CLOSER (Luna): The sex is neither sensual nor dirty, it’s tactical

Kristin Quinn and Sam Henderson in CLOSER. Photo by Kate Raines,
Kristin Quinn and Sam Henderson in CLOSER. Photo by Kate Raines,

It is unfortunate but not uncommon for human beings to confuse sex with love. A great deal of our Western literature has been devoted to this misappropriation, and it’s likely that you know some people who behave this way in real life. (If you’re in high school or college, these might be the only people you know.) But Patrick Marber’s CLOSER is a special case. The characters in this play mistake sex not only for love, but for oxygen. Sexual appetite defines them; lust provides their sole source of meaning, superior by far to jobs, family, and non-sexual passions. Even their means of income are euphemisms: a dermatologist describes his profession as “the skin trade.”

When I first saw Mike Nichols’s film of Closer a decade ago, I found the sexual chess game riveting—probably because I was eighteen and sex still seemed like a high-stakes pursuit. But now, watching Gregory Scott Campbell’s production at Luna Theater Company, I could think of nothing but how sad and aimless these people are. It helps that the actors aren’t movie-star pretty: Josh Browns (in the role of Larry) is more salt than pepper up top, and Sam Henderson (Dan) is a lanky fellow with intense features. Where Nichols’s film seemed preoccupied with provoking the audience to think about pretty people fucking, Campbell’s production allows us to see the raw humanity in these people—or, in many cases, the lack thereof.

Attempts at summarizing the action serve only to short-circuit the brain. A series of improbable meet-cutes introduces us to Dan, the obituary writer-cum-failed novelist; Alice (Gina Martino), the manic pixie sex bomb; Anna (Kirsten Quinn), the cosmopolitan photographer; and Larry, the aforementioned lascivious dermatologist. Each couple engages in sexual congress until one member grows bored and seeks stimulation from a member of the other couple. Our heroes(?) behave like kids in a candy store until everyone’s bedsheets are stained and all the closets have been stuffed to bursting with skeletons.

Sam Henderson, Gina Martino, and Joshua Browns in CLOSER at Luna Theater. Photo by Kate Raines,
Sam Henderson, Gina Martino, and Joshua Browns in CLOSER at Luna Theater. Photo by Kate Raines,

The trick of directing Marber’s play is getting us to care about people who have quite literally one thing on their minds. Campbell succeeds by treating sex like war. His characters don’t desire one another so much as they jockey for field position. They enjoy sex the way J.J. Watt enjoys murdering quarterbacks. Anna moves between infidelities like she’s flipping channels; Larry is more Gordon Gekko than Don Juan. There is no such thing as making love in this world, and the sex is neither sensual nor, in the traditional sense, dirty. It’s tactical.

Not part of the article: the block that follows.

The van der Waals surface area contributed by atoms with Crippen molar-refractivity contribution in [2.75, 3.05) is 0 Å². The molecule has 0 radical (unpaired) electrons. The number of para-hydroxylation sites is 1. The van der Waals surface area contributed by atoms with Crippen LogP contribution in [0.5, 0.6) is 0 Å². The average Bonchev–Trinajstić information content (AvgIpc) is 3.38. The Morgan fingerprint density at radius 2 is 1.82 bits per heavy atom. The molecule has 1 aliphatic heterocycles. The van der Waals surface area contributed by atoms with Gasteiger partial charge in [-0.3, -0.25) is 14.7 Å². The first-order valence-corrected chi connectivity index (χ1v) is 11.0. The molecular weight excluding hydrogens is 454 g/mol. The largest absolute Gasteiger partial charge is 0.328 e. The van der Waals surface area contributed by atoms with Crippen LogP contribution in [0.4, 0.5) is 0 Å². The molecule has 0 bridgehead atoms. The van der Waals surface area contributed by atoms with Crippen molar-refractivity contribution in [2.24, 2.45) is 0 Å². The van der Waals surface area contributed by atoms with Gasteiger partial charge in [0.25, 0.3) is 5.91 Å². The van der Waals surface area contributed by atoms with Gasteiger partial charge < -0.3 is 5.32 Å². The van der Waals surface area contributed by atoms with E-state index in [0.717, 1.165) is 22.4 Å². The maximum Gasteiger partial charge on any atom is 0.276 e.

Campbell should be praised for doing what he can with what is, at best, a problematic play. Marber (who was last seen doing screenplay punch-up work for the upcoming Fifty Shades of Grey adaptation) treats his conversations about sex and fidelity with an almost embarrassing degree of earnestness. No matter how good the actor, it’s hard to make lines like “I’ve been you” and “I love everything about you that hurts” sound anything other than laughable. Browns, speaking the latter sentence, succeeds; Martino doesn’t quite, but how could she? Her character is painted as a con artist with a questionable history, yet she’s the only person in this play who doesn’t do anything overtly wrong. Her identity is wounded by the play’s midpoint, and we’re left at the end to wonder how genuine her persona was in the first place.

It’s possible Marber is attempting to make a statement about the ways in which mysterious women are lusted after and then discarded when the mystery ceases to entertain. But treating the character in such a cruel manner without making her terribly likable causes us to wonder what function she serves to the narrative. She’s genuine yet completely fake.

But then, the fact that this play presents so many thematic paradoxes is a perfect reason to go see it for oneself. I don’t know if I’m quite comfortable with what Marber’s play is trying to tell me, but Luna’s production at least confronts the text with honesty and courage. Even if you aren’t onboard with the implications here, the hormonal soap opera still offers plenty to chew on. The truth is complicated, Marber seems to imply. It’s hideous and it hurts and it often begets more damage than lying. It stings like a bitch, but we keep whipping ourselves in the vain hope that the truth can bring us closer to full intellectual and emotional freedom, to the essence of our human experience. [620 S. Eighth Street] January 17-February 7, 2015;

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